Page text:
Briefing on reducing the influence of the commercial determinants of health.
Our mental health is influenced by many social, cultural, environmental and commercial factors, which interact to shape our mental health at an individual and collective level. For instance, the housing we live in, the relationships we have, and our level of education all have a role to play in relation to our mental health.
Our mental health is largely shaped by the circumstances in which we are born, grow, and age in, and, in turn, these circumstances are often heavily influenced by the commercial environment in which we live.1
In this context, the actions of corporations and the strategies they adopt to promote their products or services, have a significant impact on our health. It is therefore important that the power of corporations is subject to appropriate checks and balances to ensure that their behaviours align more closely with the public good.2This is particularly important to the concept of mental health security – the protection from threats to our mental health.
Health security is understood in a collective way – reducing the vulnerability of communities to harms to health – and an individual way – access to safe and effective products, services and technologies.3 In other words, we cannot expect that public education alone will be enough to improve people’s health, unless we also take steps to protect them from harmful factors over which they have no personal control.
One industry that is growing at a significant rate year-on-year is the global app industry, with an estimated worth of $6.3 trillion by 2021.4 A significant subset of this industry includes imageediting apps, which people can download from application stores (App Store, Google Play), to edit their photos. Many of these apps are free to download but encourage in-app purchases for users to unlock extra features.
We consider it vital that we take action to understand how these apps influence people’s body image and their mental health. It is an industry that is growing largely unchecked, in a space where the potential to negatively impact people’s lives is significant.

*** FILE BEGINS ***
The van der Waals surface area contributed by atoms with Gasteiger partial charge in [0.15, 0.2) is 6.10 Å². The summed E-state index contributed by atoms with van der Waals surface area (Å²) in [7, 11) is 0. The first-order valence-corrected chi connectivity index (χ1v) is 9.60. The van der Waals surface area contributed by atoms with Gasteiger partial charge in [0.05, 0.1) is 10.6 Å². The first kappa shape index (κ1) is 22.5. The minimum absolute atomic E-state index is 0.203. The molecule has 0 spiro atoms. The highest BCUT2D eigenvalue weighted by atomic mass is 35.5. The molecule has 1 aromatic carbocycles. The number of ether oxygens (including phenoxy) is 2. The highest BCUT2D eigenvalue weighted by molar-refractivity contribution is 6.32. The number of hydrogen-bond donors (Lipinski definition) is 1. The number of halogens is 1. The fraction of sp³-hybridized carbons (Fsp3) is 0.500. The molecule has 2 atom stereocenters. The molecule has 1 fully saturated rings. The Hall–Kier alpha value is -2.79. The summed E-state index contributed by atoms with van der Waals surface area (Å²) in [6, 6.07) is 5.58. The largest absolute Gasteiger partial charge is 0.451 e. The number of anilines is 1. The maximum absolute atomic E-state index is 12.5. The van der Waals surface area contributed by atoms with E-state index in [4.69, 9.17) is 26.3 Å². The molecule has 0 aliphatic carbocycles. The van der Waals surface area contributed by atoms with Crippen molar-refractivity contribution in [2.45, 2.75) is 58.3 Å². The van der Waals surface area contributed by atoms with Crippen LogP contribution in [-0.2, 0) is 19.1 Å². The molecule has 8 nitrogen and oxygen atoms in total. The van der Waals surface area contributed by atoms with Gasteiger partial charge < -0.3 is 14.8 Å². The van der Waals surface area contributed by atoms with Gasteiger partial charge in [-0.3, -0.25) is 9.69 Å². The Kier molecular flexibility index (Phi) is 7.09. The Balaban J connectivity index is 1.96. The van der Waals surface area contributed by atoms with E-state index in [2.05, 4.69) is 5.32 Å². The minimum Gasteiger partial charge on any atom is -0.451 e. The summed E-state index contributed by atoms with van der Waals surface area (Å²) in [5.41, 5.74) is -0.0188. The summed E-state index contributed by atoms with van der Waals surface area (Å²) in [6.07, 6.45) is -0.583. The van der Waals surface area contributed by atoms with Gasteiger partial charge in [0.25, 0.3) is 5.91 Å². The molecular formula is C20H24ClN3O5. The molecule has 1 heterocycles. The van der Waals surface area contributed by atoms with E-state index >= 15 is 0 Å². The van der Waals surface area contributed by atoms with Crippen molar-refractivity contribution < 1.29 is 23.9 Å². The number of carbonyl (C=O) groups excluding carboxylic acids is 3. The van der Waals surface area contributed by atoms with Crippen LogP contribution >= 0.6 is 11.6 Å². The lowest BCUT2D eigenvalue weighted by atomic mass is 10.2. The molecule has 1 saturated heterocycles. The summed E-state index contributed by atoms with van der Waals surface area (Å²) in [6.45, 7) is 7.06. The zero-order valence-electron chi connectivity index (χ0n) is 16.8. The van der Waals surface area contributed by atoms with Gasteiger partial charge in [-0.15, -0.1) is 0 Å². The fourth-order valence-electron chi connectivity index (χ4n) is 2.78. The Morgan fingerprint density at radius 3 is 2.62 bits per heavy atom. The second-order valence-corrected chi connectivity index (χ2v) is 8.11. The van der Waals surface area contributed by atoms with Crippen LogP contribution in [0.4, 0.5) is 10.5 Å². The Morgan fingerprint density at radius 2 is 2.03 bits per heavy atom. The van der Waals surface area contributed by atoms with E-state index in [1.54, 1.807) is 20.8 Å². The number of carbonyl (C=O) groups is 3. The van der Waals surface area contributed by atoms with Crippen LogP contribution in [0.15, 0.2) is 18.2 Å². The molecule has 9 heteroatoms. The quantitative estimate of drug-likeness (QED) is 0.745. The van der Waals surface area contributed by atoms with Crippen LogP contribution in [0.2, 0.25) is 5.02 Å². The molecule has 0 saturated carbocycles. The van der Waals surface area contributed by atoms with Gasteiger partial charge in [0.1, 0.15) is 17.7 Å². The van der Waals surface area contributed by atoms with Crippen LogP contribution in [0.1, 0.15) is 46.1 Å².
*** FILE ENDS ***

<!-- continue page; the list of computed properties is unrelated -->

Based on this accumulating evidence, we propose the following actions:
1. Body positivity and kindness activists, interested organisations and individuals should engage with the #EverydayLookism campaign. Negative comments about other people’s bodies matter. When we shame bodies, we shame people. These are lookist comments. We no longer put up with sexist comments, we don’t need to keep putting up with lookist comments. Sharing your lookism stories shows how common lookism is, calls it out, and says it’s not ok. Visit the website to find out more and use #EverydayLookism and #BeBodyKind on social media.
2. Google Play and App Store should update their guidelines for developers to explicitly include ‘mental health’ in the range of harms that are unacceptable. We recognise there will be issues regarding liability. However, guidance on the definition of mental health can take this into account and this can be co-produced with the Mental Health Foundation and other experts. We recommend that at a minimum the guidelines are updated to clearly state that apps should not promote images that are outright lookist, shaming, or triggering of past trauma or eating disorders.
3. Google Play and App Store should make it mandatory that all body and face image-editing apps are rated as PEGI 12/16 and 13+ respectively, to ensure that children and young people who are below the legal age for having a social media account (13 years old) are not using these apps. All in-app purchases for additional features should be restricted to people over the age of 18, to ensure predatory promotion is restricted. Currently, only a handful of these apps are restricted in this way, and most have no age restrictions, thus often allowing children as young as five to download and use them.
4. Research should focus on understanding the features of image-editing apps that are most harmful to body satisfaction and mental health. Research can take an ethical perspective in defining more clearly the line which determines which image-editing apps or features are acceptable and which are unacceptable because of the high risk they pose to mental health.
5. Researchers and experts who design services should consider developing new social media literacy training for children and young people. All training and other programmes should employ a coproduction approach, involving children and young people in their development as well as parents and carers. There appears to be relatively little in the applied research that looks at parents in relation to body image and modelling positive behaviours. Given that parents have a significant influence on the way in which children view their bodies, parents need to be included more in the discussion about image-editing apps.
6. Everyone should be more aware that if they see an advert in a magazine, on television or online that they think presents an unhealthy body image as aspirational, they can complain to the Advertising Standards Authority.
This includes online or other predatory advertising in relation to image-editing apps. Advertisements that promote these apps to more vulnerable groups, for instance young people belonging to BAME communities, warrant greater scrutiny and investigation.